Dear Friends,

This summer and fall I’ve been able to attend a few more festivals than usual, and see some thrilling performances. I’m writing this from Tunica, Mississippi, just down the road from Helena, Arkansas, where the King Biscuit Festival just wrapped up. Koko Taylor headlined one night and it was great to see her singing at full force after her life-threatening surgery last fall. It was as though she were 20 years younger than her age of 76. Of course it’s always a joy to see Pinetop Perkins and Bob Margolin together, and Diunna Greenleaf showed her vocal potential in a short but exciting guest appearance. The Holmes Brothers brought the church to the blues fans in one of their always-joyful sets. It was my first time ever seeing Eddie Bo, who rarely gigs outside of New Orleans, and his Professor Longhair-influenced piano and onstage energy was a delight. Gatemouth Brown delivered a terrific set, full of his trademark mind-boggling guitar, wry vocals and precision band playing. And Marcia Ball was in gorgeous voice, bringing the very rained-on crowd to their feet again and again.

Earlier this summer, at the wonderful Pocono Festival, there were too many excellent sets to count. I especially loved the acoustic interplay between Kenny Neal and Billy Branch, the fresh songwriting and warm stage presence of Mighty Mo Rodgers and above all the heart-stopping Mavis Staples performance. When she finished “God Is Not Sleeping,” and was almost too overcome by emotion to continue, much of the crowd (myself included) was on the verge of tears. King Biscuit, Pocono and of course the Chicago Blues Festival are among the world’s best. If you haven’t attended them, you’re missing out on some of the best blues experiences imaginable.

Speaking of missing out, if you haven’t picked up Carey and Lurrie Bell’s intimate “Second Nature” CD, W.C. Clark’s latest blend of Texas blues and Southern soul, “Deep In The Heart” or Mavis Staples’ transcendent “Have A Little Faith,” you’ve missed some of the best blues and roots music of the year (no brag, just fact).

A few issues ago (before I took some time to write about some blues friends who died this year), I was telling you about the pre-production for Alligator’s first CD by the guitar genius Roy Buchanan, When A Guitar Plays The Blues. After Roy, co-producer Dick Shurman and I chose from among Roy’s original instrumentals, I asked Roy about whether he had ever played slide. He had started off playing lap steel, and suggested that if we could find a nut extender to raise the strings on his regular guitar, he’d take a shot at a slide tune, playing it lap style. Then we began looking for a song that fit Roy’s limited vocal range and chose Roy Lee Johnson’s “When A Guitar Plays The Blues,” a song that Dick had turned me on to and we had recorded a couple years earlier with Albert Collins. We knew Roy was a reluctant singer, so we decided to invite some special guest vocalists. Otis Clay is one of the world’s premier soul singers and we were thrilled that he agreed to sit in. O.V. Wright’s “A Nickel And A Nail” was a song Otis sang almost every night, and Roy loved it. Gloria Hardiman, one of Chicago’s finest female blues singers of the 1980s was another obvious choice. For Gloria, my friend Denise Osso wrote a lovely slow blues, “Why Don’t You Want Me?” (actually inspired by a failed romance of mine).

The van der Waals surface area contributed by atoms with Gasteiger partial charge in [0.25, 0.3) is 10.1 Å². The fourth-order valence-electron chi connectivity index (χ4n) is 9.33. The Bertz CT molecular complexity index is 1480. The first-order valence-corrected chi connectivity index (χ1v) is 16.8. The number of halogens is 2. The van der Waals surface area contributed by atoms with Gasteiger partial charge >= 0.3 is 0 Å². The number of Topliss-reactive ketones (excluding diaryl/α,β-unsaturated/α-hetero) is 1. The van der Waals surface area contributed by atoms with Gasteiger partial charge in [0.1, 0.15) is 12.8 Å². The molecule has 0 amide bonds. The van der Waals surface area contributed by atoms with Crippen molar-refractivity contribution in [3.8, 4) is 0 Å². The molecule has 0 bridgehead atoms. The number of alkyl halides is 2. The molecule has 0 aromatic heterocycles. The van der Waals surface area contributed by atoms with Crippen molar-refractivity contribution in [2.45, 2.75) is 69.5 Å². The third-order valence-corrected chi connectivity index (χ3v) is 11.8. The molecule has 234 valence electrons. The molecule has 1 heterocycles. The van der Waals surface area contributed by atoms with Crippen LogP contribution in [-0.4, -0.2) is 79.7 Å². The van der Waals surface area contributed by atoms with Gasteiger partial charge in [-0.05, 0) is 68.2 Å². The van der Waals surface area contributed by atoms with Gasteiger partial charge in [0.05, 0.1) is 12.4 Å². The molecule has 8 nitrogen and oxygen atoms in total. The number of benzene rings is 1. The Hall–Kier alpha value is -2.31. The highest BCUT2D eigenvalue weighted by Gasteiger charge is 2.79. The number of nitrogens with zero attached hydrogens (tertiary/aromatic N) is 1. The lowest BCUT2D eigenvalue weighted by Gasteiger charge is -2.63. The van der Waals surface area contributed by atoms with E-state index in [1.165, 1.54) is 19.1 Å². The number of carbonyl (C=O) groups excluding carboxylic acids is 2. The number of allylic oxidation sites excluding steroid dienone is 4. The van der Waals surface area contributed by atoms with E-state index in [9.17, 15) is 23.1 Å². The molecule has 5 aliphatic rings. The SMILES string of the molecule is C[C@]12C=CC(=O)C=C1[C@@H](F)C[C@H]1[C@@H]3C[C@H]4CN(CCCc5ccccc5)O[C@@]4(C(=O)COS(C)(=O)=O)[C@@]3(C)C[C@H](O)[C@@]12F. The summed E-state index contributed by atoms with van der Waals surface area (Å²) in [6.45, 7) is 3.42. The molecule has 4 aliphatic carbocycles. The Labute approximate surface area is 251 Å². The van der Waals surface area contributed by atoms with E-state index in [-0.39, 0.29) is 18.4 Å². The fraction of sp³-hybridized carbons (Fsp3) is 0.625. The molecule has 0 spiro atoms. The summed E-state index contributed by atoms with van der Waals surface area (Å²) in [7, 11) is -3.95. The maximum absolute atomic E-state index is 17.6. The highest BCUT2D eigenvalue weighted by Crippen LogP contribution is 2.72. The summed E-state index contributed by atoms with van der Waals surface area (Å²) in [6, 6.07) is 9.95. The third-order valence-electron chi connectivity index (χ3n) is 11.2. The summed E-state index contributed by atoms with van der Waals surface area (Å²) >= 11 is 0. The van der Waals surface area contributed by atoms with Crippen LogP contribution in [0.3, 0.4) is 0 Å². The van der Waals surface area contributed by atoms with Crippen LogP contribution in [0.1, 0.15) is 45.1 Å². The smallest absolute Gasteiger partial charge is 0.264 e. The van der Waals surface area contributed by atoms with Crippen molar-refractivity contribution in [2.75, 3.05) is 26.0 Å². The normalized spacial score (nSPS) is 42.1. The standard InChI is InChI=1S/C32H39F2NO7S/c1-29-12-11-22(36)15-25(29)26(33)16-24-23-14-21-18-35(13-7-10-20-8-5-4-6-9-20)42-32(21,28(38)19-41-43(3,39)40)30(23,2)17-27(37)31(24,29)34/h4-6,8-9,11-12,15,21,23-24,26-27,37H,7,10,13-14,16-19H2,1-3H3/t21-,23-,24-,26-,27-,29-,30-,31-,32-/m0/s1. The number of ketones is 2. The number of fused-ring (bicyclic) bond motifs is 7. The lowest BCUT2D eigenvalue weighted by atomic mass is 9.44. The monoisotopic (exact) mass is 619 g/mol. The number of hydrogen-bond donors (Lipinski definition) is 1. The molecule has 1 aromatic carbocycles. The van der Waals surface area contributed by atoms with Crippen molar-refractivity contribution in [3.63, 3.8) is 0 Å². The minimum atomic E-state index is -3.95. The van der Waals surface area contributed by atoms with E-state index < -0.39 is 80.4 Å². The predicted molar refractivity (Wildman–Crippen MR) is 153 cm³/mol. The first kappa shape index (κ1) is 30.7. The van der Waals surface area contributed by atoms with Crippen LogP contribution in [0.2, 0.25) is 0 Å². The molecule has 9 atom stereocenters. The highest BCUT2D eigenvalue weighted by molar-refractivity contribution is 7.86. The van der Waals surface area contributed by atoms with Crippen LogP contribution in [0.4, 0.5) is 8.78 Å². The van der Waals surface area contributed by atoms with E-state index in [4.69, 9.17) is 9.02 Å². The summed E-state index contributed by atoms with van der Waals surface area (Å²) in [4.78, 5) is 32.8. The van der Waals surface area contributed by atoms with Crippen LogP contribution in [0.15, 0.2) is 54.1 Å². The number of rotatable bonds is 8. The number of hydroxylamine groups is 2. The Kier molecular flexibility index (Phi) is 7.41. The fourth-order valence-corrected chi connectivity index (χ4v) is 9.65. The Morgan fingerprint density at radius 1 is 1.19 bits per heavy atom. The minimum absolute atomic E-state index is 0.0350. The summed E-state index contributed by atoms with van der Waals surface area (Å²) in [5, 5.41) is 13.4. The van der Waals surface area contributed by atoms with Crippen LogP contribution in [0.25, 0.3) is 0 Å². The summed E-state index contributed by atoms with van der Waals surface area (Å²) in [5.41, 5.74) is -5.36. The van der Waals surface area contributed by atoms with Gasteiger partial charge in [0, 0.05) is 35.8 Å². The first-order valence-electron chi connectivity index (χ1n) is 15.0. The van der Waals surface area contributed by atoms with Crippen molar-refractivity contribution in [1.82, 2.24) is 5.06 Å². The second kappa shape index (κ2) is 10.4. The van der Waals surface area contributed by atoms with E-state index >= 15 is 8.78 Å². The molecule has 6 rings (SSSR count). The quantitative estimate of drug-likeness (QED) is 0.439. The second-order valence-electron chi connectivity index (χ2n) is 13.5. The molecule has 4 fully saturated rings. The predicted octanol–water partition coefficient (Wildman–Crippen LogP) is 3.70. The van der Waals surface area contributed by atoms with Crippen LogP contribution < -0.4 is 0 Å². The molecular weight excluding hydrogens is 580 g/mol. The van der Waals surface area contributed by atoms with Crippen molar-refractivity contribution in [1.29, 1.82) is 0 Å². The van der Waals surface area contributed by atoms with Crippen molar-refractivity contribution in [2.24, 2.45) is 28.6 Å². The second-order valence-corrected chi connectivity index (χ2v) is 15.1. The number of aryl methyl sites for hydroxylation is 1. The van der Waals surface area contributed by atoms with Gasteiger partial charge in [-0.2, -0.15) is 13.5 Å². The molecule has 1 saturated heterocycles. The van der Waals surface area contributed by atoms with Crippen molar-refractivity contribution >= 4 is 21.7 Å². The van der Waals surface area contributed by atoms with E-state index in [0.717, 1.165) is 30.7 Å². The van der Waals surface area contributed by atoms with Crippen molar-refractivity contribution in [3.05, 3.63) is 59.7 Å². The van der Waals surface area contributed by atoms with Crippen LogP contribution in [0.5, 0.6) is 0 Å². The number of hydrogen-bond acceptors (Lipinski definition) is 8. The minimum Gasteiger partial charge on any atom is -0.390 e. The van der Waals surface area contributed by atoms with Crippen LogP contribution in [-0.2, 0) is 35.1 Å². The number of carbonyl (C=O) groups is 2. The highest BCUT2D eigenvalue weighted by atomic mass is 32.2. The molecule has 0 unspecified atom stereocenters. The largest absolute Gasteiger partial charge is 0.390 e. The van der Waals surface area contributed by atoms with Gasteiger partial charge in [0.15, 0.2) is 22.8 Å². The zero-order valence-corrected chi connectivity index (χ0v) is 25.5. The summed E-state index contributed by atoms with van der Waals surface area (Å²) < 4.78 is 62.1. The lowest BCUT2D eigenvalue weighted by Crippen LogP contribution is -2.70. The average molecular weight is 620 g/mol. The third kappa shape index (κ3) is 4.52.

Roy wanted a band that could dig deep into blues and soul, and Dick and I put one together for him. On bass we chose Larry Exum, who had recorded with Fenton Robinson and was a core member of Jimmy Johnson’s powerhouse band. For rhythm guitar, we tapped Criss Johnson, the extraordinary gospel guitarist who had co-produced Koko Taylor’s albums with me. For keyboards, I called on Bill Heid, the excellent player from Michigan who had recorded with both Fenton and Koko. And on drums, we drafted Morris Jennings, the extraordinary former member of the Chess Records 1960s studio band. It was an inspiring group of musicians, and they lit a fire under Roy.

More later,

Bruce Iglauer